Tuesday started with a D&D game hosted by Luke Gygax. If you’re familiar with D&D, you might recognize the name. Yes, he’s related. In fact, he’s one of Gary’s kids.
I actually gamed with him twice, having a session both Tuesday and Thursday mornings. We had a blast, but from a professional standpoint, it was a great chance to connect with a few individuals more than we might have otherwise.
I’m certainly going to keep track of Gaxxworx, Luke’s company, and the setting they’re creating for D&D.
After that I hit Dave Butler’s editing for muscular prose. This was a very useful session as I not only learned new things, it also codified a number of things I’d sort of known but hadn’t ever lined out explicitly.
I’ve already started to put some of those things into use. Definitely a chance for me to level up.
Side note on Dave. We’ve been friends for a bit, but at most cons we don’t have time to actually sit and chat. We had a couple of chances, especially dinner on Thursday. He’s a great dude, and I look forward to hanging out again.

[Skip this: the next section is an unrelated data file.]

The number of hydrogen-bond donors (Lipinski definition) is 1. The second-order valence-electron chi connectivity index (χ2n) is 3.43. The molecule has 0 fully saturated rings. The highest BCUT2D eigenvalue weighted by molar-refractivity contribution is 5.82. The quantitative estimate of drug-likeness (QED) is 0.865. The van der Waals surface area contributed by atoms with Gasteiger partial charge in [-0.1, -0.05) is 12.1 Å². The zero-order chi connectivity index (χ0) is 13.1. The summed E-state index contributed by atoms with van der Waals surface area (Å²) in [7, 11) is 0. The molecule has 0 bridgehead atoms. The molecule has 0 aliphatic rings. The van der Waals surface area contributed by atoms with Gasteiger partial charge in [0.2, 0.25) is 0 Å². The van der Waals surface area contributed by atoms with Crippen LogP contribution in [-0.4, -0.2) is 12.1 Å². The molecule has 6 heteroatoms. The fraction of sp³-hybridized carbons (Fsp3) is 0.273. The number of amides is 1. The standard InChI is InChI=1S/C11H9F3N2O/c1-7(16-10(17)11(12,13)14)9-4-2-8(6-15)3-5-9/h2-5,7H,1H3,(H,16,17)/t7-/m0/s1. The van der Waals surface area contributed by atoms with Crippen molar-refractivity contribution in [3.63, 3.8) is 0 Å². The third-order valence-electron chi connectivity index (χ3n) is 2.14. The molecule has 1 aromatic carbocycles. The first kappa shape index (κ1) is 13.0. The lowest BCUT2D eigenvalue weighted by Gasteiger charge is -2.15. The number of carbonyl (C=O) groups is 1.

Dave was also hanging out with David West and Brad Torgerson. These are two writers I’ve interacted with on the internet, but hadn’t met in real life. Unfortunately, Brad came down with an illness, so we didn’t see much of him later in the week.
I especially wanted to meet with West, as he’s been pushing Weird West stories. As I desire my Libri Valoris anthologies to be broadly ecumenical in fantasy subgenres, I wanted to make sure he knew that Weird West fantasies are absolutely acceptable for these.
Wednesday was more panels, in particular Larry Correia’s one on action scenes. If you’ve read Larry’s stuff you know he makes these pop, and I got a few tips and tricks I’m looking forward to adding to my stuff.
Speaking of Larry, I also got to hang out with him more than I’ve done before. We had a fun lunch at the French restaurant close to the convention including Kacey Ezell, Nathan Balyeat, Mike Massa, and Larry’s wife, Brigit. Cheese was the biggest topic of conversation.